The index divisor is the relationship between the base period and the current period. Just like Nifty, Sensex also reflects the returns you can earn by investing in the portfolio.
In the last segment, we will talk about the factors affecting the performance of an Index:
Factors Affecting Indexes
Sensex and Nifty are very touchy to the Economy. When the economy is flourishing, it gets reflected in the share market’s performance, and the indexes will be upward. Few factors that affect the performance of these indexes are:
Change In The Rate Of Interest: interest rate and share market move opposite always! When the interest rate increases, the loan becomes expensive. Therefore, the companies reduce their expenses, putting pressure on the stock market, which results in a decrease in indexes.
Inflation: rising inflation portrays a circumstance in which the value of money experiences an immense fall. When inflation is high, investors have little money to invest, and the companies will also suffer because of the rising cost in the economy and lead to a fall in the share market.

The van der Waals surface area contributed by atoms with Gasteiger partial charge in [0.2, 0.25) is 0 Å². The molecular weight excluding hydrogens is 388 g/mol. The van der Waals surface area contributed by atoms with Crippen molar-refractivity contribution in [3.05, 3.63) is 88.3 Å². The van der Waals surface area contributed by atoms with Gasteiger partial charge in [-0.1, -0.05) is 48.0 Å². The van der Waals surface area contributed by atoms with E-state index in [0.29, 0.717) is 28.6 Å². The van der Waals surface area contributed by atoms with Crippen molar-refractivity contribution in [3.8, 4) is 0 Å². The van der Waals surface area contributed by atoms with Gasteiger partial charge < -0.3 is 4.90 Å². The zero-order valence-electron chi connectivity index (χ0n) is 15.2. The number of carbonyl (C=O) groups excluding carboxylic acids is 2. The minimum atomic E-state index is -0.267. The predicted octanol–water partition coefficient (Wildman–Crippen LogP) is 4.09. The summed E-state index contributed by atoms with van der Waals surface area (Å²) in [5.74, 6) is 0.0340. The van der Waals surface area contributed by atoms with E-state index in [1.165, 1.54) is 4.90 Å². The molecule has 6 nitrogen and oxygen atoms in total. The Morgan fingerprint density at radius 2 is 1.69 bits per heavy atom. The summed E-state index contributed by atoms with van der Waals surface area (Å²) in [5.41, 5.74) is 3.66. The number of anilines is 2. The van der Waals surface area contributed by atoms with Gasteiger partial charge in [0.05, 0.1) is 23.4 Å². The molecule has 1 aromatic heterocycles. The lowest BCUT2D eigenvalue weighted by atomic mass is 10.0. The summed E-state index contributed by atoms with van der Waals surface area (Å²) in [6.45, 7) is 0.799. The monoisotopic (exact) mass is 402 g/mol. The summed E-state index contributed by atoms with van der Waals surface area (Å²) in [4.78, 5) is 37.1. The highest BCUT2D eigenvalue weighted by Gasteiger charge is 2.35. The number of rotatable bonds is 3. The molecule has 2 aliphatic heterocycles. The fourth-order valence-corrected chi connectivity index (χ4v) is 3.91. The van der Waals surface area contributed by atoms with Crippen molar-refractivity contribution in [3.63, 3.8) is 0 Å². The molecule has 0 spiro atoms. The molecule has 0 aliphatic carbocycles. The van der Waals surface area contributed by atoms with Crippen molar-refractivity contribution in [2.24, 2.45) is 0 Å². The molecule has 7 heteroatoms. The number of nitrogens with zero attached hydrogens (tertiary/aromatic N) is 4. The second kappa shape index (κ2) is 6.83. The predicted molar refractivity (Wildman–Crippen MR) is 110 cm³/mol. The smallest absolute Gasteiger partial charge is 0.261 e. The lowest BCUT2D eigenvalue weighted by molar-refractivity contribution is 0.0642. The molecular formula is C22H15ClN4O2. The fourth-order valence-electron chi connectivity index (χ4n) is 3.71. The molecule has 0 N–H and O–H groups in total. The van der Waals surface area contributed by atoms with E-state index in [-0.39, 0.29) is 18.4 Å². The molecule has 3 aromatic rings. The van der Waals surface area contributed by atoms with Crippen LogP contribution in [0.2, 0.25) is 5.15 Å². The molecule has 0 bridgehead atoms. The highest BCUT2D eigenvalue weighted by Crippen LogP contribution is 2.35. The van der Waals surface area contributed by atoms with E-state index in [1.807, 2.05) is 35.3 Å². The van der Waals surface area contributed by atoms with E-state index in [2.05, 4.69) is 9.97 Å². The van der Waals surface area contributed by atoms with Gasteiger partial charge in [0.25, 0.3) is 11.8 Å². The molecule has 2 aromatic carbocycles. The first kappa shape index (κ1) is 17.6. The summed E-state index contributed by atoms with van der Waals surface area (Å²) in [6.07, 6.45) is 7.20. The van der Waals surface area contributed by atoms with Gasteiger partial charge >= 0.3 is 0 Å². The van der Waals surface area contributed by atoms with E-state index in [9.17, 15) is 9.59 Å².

Global Economy: the global economy and politics are also responsible for the downfall of Sensex and Nifty. Recession is the best example that impacts the global economy, so the performance of indexes.
In the end, we can conclude that the Nifty and Sensex are the two major indices of the stock market in India. Both these indexes tell the strength of the share market with many similarities.
Though the difference between Sensex and Nifty is that they are designed to predict 30 and 50 companies’ performance, respectively, the base value of the index for Sensex is 100 and for the Nifty is 1000.
Sensex is the part of the older exchange which is Bombay Stock exchange whereas Nifty is the part of National Stock Exchange. Understanding the difference between two gives you an idea to enter or exit the market.